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Yan’s Tiny Tack House based on Tumbleweed Fencl: Open House

Have you seen Chris and Malissa’s Tiny Tack House before? Their tiny house is AWESOME.

One of my favorites because it’s a couple’s tiny house and Chris is a photographer.

The latest tiny house that Chris has gotten to photograph from what I understand is Yan’s tiny tack house, shown below.

And Chris Tack’s photos are always amazing. To build this one they used a set of Tumbleweed Fencl plans.

And they made some modifications to it. They even set up a pull down screen and projector for movies.

When you walk in you’re greeted by a beautiful fireplace. To the right there’s a little nook to hang out in with storage above and below. Vaulted ceilings and windows make it feel spacious.

All photos by Chris Tack

Candice's Tiny Tack House: Interior Photos: Modified Tumbleweed Fencl: Photos by Chris Tack (1)

Photo by Chris Tack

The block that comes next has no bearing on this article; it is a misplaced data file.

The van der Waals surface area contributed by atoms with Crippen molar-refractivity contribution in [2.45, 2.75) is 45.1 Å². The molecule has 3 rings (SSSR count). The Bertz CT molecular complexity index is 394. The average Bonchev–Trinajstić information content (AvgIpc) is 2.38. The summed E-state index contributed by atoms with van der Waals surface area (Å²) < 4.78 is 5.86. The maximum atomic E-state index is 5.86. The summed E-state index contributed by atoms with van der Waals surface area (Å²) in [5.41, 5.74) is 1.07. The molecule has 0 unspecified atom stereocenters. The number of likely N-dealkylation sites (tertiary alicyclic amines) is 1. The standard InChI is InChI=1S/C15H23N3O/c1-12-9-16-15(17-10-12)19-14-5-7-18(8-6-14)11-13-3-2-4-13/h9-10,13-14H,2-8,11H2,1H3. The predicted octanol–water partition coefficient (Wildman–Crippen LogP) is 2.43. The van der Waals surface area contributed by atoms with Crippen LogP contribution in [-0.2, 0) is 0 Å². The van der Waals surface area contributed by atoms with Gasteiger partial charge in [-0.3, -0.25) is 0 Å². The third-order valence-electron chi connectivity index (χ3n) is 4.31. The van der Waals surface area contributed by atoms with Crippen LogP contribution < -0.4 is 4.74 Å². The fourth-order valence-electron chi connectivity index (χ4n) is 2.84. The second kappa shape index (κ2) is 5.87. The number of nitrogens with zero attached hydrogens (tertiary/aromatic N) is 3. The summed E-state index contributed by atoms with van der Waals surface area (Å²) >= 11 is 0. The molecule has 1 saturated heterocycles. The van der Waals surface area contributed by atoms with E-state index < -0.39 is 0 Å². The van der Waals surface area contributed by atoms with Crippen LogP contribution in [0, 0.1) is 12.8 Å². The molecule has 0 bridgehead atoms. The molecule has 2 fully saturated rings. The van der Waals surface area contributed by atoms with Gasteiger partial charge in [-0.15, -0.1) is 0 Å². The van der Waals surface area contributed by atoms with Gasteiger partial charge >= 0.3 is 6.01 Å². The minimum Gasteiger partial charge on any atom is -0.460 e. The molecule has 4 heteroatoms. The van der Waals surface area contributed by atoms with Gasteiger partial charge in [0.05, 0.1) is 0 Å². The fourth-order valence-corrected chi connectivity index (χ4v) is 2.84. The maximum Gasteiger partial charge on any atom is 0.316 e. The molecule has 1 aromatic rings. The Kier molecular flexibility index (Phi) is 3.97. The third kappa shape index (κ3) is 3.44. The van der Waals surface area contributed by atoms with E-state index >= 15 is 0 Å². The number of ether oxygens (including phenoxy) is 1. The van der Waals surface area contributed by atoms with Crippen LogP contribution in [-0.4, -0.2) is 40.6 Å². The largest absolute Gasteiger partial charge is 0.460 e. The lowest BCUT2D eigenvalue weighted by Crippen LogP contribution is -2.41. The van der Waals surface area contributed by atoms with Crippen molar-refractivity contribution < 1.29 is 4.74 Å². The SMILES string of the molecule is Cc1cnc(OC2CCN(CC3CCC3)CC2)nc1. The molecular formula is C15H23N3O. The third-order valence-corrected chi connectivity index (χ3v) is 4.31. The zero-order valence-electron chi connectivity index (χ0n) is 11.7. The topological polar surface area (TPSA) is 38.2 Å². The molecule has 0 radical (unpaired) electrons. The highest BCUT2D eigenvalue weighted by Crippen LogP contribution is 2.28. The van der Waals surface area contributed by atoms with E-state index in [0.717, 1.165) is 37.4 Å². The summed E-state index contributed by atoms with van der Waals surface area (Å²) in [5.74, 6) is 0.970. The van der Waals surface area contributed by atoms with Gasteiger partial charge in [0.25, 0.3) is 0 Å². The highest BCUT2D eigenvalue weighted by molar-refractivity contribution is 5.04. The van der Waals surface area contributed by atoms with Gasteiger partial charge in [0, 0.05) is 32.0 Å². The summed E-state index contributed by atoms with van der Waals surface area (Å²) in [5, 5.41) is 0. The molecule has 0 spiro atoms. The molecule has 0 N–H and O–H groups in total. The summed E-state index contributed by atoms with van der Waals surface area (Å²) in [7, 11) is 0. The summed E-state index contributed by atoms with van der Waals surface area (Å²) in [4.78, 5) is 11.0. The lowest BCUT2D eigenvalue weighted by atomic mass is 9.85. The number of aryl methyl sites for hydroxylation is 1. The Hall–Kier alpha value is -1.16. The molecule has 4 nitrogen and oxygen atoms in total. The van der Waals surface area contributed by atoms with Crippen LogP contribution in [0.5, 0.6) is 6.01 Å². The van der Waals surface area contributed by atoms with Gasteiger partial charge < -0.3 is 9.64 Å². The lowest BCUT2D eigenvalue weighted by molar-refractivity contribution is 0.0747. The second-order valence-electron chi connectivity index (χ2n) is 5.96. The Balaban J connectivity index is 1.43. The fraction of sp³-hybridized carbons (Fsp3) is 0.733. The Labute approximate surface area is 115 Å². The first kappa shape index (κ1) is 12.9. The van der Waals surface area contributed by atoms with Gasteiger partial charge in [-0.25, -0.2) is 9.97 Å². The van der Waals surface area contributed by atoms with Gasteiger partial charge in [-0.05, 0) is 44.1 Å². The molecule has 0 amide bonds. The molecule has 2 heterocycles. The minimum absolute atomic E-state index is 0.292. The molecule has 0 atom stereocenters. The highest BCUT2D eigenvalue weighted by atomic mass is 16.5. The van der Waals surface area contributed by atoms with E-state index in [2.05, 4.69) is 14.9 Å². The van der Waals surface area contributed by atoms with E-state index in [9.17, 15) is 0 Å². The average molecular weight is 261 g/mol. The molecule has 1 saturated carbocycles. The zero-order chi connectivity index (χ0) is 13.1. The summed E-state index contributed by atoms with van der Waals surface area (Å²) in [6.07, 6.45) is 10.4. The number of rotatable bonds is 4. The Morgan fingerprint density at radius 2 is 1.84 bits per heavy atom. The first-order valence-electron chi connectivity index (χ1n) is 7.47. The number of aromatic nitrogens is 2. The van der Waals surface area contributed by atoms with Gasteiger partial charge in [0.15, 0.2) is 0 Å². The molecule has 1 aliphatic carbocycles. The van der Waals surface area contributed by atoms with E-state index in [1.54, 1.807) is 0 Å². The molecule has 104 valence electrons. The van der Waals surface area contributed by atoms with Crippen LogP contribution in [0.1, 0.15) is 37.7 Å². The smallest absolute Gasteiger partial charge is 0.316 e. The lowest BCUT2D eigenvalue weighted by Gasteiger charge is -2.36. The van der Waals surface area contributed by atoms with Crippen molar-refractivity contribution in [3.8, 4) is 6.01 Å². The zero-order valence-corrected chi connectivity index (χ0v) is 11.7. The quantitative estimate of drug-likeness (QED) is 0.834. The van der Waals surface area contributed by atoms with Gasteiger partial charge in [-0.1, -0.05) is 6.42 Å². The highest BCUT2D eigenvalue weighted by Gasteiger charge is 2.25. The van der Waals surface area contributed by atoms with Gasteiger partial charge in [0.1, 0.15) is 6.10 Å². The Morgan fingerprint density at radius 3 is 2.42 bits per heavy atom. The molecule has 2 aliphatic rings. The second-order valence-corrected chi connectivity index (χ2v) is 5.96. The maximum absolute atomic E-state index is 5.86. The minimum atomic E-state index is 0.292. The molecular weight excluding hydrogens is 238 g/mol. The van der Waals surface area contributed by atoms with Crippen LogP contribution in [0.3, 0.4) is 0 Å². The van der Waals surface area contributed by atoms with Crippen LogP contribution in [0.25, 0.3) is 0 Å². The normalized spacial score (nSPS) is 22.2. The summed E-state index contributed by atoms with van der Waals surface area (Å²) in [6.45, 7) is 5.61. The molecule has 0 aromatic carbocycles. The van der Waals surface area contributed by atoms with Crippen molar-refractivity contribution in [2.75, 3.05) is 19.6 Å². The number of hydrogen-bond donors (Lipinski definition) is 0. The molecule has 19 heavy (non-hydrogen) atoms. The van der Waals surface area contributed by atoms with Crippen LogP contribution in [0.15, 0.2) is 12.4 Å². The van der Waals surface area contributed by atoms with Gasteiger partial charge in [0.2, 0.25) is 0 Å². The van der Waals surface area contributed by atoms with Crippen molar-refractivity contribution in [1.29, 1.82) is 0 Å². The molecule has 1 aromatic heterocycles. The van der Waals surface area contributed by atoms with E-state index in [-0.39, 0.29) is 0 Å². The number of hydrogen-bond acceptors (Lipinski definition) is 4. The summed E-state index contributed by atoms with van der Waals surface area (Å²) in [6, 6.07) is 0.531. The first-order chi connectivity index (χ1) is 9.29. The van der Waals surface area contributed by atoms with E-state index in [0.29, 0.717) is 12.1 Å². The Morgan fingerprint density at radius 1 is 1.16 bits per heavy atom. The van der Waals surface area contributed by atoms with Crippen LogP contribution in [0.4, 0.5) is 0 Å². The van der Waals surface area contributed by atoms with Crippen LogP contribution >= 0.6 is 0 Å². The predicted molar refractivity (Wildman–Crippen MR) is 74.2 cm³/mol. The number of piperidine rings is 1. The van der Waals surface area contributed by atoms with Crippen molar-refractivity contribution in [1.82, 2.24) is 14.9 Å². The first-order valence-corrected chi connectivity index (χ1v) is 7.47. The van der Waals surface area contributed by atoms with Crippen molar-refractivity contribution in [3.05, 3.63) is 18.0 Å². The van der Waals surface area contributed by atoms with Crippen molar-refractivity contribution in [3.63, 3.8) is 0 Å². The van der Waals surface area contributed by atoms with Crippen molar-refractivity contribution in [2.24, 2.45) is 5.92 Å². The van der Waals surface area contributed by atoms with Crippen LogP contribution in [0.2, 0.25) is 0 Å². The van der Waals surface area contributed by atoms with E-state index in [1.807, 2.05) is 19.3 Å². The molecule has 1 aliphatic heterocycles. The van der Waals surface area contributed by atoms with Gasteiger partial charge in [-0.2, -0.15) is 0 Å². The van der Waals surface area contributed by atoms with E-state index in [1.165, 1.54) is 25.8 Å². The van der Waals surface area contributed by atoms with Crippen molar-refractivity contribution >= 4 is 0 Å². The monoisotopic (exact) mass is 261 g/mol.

Yan’s Tiny Tack House

Notice the flip up table and storage underneath cushions.

Candice's Tiny Tack House: Interior Photos: Modified Tumbleweed Fencl: Photos by Chris Tack (2)

Photo by Chris Tack

I like how there’s not really any furniture. Look how awesome their loft ladder is.

Candice's Tiny Tack House: Interior Photos: Modified Tumbleweed Fencl: Photos by Chris Tack (3)

Photo by Chris Tack

So much natural light thanks to all of the windows and skylights.

Candice's Tiny Tack House: Interior Photos: Modified Tumbleweed Fencl: Photos by Chris Tack (4)

Photo by Chris Tack

Beautiful tiny kitchen with plenty of cabinets.

Candice's Tiny Tack House: Interior Photos: Modified Tumbleweed Fencl: Photos by Chris Tack (5)

Photo by Chris Tack

What an amazing sleeping loft. Great spot not just to sleep in but to read, relax and look at stars.

Candice's Tiny Tack House: Interior Photos: Modified Tumbleweed Fencl: Photos by Chris Tack (6)